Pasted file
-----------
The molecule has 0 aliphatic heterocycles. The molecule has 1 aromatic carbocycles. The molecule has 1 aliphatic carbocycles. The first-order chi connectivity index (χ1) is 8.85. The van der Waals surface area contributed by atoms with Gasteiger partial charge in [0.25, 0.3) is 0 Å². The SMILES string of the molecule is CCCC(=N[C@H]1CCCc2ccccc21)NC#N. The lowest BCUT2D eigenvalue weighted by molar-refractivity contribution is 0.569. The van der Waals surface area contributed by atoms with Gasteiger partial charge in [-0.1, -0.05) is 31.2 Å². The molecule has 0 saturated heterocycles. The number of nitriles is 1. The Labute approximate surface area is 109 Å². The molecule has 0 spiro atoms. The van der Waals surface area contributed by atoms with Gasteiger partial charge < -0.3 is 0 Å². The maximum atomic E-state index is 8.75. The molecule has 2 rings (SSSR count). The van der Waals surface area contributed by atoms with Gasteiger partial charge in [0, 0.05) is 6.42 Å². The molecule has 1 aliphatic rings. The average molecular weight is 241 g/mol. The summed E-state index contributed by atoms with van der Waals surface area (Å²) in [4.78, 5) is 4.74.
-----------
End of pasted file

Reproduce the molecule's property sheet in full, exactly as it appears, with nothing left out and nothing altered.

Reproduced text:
The molecule has 0 aliphatic heterocycles. The molecule has 1 aromatic carbocycles. The molecule has 1 aliphatic carbocycles. The first-order chi connectivity index (χ1) is 8.85. The van der Waals surface area contributed by atoms with Gasteiger partial charge in [0.25, 0.3) is 0 Å². The SMILES string of the molecule is CCCC(=N[C@H]1CCCc2ccccc21)NC#N. The lowest BCUT2D eigenvalue weighted by molar-refractivity contribution is 0.569. The van der Waals surface area contributed by atoms with Gasteiger partial charge in [-0.1, -0.05) is 31.2 Å². The molecule has 0 saturated heterocycles. The number of nitriles is 1. The Labute approximate surface area is 109 Å². The molecule has 0 spiro atoms. The van der Waals surface area contributed by atoms with Gasteiger partial charge < -0.3 is 0 Å². The maximum atomic E-state index is 8.75. The molecule has 2 rings (SSSR count). The van der Waals surface area contributed by atoms with Gasteiger partial charge in [0, 0.05) is 6.42 Å². The molecule has 1 aliphatic rings. The average molecular weight is 241 g/mol. The summed E-state index contributed by atoms with van der Waals surface area (Å²) in [4.78, 5) is 4.74.